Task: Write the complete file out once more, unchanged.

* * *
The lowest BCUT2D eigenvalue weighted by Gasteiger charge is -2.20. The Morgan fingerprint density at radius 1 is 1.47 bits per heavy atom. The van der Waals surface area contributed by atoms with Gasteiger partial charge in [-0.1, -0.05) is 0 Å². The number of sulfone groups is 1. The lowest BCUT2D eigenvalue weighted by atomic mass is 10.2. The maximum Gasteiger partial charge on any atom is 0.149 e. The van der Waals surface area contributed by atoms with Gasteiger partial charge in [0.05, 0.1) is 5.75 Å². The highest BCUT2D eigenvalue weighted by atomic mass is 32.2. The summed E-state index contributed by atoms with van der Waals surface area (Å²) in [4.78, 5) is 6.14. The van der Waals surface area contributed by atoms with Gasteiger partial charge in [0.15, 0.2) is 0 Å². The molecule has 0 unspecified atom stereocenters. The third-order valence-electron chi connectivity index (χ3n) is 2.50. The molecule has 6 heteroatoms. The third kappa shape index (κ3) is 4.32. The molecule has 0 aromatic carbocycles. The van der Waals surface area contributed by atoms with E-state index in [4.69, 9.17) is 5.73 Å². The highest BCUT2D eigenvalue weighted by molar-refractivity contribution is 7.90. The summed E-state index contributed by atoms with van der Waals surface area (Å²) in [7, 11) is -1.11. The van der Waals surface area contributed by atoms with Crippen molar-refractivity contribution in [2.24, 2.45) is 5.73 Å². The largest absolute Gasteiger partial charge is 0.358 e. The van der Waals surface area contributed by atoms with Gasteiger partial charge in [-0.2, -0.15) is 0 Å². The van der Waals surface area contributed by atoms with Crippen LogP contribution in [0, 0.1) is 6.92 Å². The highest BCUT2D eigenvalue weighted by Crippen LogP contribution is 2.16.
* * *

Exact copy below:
The lowest BCUT2D eigenvalue weighted by Gasteiger charge is -2.20. The Morgan fingerprint density at radius 1 is 1.47 bits per heavy atom. The van der Waals surface area contributed by atoms with Gasteiger partial charge in [-0.1, -0.05) is 0 Å². The number of sulfone groups is 1. The lowest BCUT2D eigenvalue weighted by atomic mass is 10.2. The maximum Gasteiger partial charge on any atom is 0.149 e. The van der Waals surface area contributed by atoms with Gasteiger partial charge in [0.05, 0.1) is 5.75 Å². The highest BCUT2D eigenvalue weighted by atomic mass is 32.2. The summed E-state index contributed by atoms with van der Waals surface area (Å²) in [4.78, 5) is 6.14. The van der Waals surface area contributed by atoms with Gasteiger partial charge in [0.15, 0.2) is 0 Å². The molecule has 0 unspecified atom stereocenters. The third-order valence-electron chi connectivity index (χ3n) is 2.50. The molecule has 6 heteroatoms. The third kappa shape index (κ3) is 4.32. The molecule has 0 aromatic carbocycles. The van der Waals surface area contributed by atoms with E-state index in [4.69, 9.17) is 5.73 Å². The highest BCUT2D eigenvalue weighted by molar-refractivity contribution is 7.90. The summed E-state index contributed by atoms with van der Waals surface area (Å²) in [7, 11) is -1.11. The van der Waals surface area contributed by atoms with Crippen molar-refractivity contribution in [2.24, 2.45) is 5.73 Å². The largest absolute Gasteiger partial charge is 0.358 e. The van der Waals surface area contributed by atoms with Gasteiger partial charge in [-0.2, -0.15) is 0 Å². The van der Waals surface area contributed by atoms with Crippen LogP contribution in [0, 0.1) is 6.92 Å². The highest BCUT2D eigenvalue weighted by Crippen LogP contribution is 2.16.